NSW Health will now refocus its whooping cough vaccine strategy after an intense four year vaccination campaign during which the NSW Government made more than 1 million doses of free whooping cough vaccine available.
From July 15, NSW Health will no long provide free vaccine to GPs for vaccination of mothers after they have given birth.
Dr Vicky Sheppeard, NSW Health Director of Communicable Diseases, said expert advice shows that to be most effective the vaccine needs to be given before the baby is born.
“Research by NSW Health and the National Centre for Immunisation Research and Surveillance confirms it’s best to get vaccinated before conception, during the third trimester of pregnancy or failing that, at soon as possible after delivery,” Dr Sheppeard said.
“A lot of parents don’t get vaccinated until a few weeks after birth which is too late to protect the most vulnerable very young babies.”
The outgoing strategy was developed in response to a whooping cough epidemic that began in 2008. Almost 2,000 cases (1,999) were notified in NSW at the epidemic’s peak in December 2008, and numbers of notifications were high through 2009 and again in 2011.
However in recent months notifications have fallen to fewer than 200 per month.
“We’re encouraged to see that the epidemic period has passed. Nevertheless there is no room for complacency and we want to ensure that expectant parents and their doctors are aware of the optimal protection for newborns from whooping cough,” Dr Sheppeard said.
To help control outbreaks in 2009-2011, NSW Health provided free whooping cough vaccine for adults in close contact with infants. Last July NSW Health refocused its adult whooping cough vaccine strategy to new mothers in maternity units.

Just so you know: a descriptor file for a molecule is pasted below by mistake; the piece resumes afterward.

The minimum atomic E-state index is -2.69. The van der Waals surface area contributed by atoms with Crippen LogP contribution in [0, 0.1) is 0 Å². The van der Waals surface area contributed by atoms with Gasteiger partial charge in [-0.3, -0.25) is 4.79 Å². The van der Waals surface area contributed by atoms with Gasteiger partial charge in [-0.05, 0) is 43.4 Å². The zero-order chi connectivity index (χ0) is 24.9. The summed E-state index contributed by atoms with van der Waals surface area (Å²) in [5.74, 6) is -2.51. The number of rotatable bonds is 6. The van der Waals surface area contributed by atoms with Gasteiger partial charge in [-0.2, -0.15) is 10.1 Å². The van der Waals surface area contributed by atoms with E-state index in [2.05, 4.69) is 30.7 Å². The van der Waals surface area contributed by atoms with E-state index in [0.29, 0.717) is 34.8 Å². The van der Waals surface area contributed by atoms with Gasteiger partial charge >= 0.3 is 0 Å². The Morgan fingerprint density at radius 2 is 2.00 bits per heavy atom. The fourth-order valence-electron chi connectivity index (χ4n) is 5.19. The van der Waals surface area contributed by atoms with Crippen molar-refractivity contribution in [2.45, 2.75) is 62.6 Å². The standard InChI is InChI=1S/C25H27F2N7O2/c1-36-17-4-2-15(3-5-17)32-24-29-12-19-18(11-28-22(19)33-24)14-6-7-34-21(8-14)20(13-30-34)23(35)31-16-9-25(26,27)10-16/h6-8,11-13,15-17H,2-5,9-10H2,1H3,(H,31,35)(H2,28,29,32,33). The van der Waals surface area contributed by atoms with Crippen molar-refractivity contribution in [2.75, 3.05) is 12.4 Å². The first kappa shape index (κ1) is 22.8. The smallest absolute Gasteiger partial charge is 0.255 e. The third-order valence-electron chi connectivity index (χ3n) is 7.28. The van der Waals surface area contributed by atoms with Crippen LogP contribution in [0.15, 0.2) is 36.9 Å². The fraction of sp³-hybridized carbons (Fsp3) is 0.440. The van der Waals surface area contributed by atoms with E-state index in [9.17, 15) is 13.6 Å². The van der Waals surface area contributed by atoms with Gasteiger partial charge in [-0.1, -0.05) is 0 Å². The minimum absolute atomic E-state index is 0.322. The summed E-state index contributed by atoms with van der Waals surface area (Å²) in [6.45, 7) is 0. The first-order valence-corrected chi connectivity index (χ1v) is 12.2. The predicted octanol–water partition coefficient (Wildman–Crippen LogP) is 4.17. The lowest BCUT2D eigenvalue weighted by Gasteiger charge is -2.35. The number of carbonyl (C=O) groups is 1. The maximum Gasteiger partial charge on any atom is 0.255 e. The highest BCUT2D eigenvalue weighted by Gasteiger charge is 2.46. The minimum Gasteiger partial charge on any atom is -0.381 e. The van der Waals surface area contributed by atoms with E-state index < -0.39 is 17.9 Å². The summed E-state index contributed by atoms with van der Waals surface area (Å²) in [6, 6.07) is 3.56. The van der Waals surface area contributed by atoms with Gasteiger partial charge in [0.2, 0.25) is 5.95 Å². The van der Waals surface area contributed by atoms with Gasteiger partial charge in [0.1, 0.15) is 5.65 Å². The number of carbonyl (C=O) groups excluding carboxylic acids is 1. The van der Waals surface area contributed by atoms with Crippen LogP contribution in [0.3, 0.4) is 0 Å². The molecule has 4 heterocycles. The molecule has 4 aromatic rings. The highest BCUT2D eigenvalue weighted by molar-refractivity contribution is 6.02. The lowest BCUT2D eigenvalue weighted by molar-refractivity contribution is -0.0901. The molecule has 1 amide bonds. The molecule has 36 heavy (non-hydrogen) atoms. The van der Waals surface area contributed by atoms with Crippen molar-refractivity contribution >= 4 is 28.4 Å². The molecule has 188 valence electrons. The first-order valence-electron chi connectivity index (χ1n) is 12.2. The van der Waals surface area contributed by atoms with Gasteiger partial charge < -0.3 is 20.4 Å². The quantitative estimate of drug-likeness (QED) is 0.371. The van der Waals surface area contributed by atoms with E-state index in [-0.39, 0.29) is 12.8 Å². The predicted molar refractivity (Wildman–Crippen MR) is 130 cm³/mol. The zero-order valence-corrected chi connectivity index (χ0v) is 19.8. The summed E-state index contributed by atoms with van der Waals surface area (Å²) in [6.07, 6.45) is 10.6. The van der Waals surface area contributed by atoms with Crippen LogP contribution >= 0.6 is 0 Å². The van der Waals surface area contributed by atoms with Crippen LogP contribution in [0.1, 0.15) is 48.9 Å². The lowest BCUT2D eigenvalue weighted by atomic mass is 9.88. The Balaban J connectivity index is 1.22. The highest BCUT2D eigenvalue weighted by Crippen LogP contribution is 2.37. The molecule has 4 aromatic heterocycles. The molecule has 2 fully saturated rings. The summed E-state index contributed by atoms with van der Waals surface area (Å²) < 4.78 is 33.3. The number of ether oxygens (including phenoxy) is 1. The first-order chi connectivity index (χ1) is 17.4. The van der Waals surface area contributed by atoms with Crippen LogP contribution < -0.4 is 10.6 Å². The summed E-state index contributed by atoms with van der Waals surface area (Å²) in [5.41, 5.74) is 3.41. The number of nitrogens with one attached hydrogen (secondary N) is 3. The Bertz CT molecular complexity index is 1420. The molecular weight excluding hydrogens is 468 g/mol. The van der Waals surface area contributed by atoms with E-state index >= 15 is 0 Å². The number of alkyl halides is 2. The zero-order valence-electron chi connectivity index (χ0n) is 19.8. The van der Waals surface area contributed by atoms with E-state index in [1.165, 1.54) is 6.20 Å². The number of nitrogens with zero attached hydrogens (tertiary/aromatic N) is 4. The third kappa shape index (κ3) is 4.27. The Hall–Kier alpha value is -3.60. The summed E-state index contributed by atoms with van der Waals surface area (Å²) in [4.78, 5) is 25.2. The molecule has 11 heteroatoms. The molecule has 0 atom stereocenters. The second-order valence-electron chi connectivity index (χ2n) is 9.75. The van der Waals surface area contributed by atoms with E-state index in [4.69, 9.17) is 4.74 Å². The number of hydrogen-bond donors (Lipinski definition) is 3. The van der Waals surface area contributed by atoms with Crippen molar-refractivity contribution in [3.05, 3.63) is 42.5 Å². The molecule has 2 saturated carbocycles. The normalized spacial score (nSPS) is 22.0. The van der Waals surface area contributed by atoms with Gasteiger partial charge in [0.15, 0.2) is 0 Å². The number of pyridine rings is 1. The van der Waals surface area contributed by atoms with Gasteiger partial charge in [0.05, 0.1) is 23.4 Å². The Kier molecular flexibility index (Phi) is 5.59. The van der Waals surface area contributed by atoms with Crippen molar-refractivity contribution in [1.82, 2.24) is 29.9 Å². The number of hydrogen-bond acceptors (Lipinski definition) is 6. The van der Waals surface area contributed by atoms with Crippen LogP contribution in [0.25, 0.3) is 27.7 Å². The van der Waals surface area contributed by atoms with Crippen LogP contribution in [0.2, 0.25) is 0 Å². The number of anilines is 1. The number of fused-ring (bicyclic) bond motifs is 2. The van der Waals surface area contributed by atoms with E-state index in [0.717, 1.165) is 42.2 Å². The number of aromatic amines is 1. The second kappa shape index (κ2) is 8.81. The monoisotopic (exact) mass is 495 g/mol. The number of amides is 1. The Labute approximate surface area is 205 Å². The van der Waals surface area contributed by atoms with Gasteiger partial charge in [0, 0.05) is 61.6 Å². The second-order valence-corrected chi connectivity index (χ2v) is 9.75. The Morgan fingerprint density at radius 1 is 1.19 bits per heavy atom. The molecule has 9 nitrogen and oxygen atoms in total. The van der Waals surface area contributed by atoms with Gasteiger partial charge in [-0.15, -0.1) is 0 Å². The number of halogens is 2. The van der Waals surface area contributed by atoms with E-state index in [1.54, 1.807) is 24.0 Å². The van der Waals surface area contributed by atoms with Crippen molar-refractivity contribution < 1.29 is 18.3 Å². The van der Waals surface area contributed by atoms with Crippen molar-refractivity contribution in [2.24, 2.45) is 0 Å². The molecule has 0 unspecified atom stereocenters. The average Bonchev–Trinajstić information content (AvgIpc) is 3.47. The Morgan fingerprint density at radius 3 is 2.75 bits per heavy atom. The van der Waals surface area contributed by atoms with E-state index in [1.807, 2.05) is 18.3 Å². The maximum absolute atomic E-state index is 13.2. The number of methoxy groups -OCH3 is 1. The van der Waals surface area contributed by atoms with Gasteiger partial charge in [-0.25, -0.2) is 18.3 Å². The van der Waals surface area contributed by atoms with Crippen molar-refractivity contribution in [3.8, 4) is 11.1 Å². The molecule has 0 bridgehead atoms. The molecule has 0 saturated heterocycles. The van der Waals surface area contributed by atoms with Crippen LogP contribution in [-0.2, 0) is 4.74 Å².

The latest findings of the National Centre for Immunisation Research and Surveillance found that vaccinating mothers before the birth of the child reduced the risk of whooping cough by half.
“In light of this information, we recommend women ensure they talk with their GP about vaccination prior to conceiving or else have the vaccine during their third trimester,” Dr Sheppeard said.
Children of mothers who receive the vaccine in the third trimester will require an additional booster dose at 18 months of age, as maternal antibodies may interfere with an infant’s immune response.
“Women can purchase the whooping cough vaccine on prescription from their obstetrician or GP. Having the vaccine before the baby is born helps protect the most vulnerable from this potentially life threatening disease,” Dr Sheppeard said.
It is also vital that parents ensure all their children are up to date with their vaccinations, to minimise the risk of whooping cough circulating in the family. Adults in close conduct with young babies should discuss the benefits of the vaccine, which is available on prescription, with their GP.
“Whooping cough is easily spread to new babies, so it’s important to keep people with coughs away from them, in case they have whooping cough or other nasty infections,” Dr Sheppeard said.
NSW Health will provide fact sheets about the changes to GP’s, Local Health Districts and Obstetricians.
For further information please visit NSW Health Immunisation Website www.health.nsw.gov.au/immunisation
For a range of health information, go online to www.health.nsw.gov.au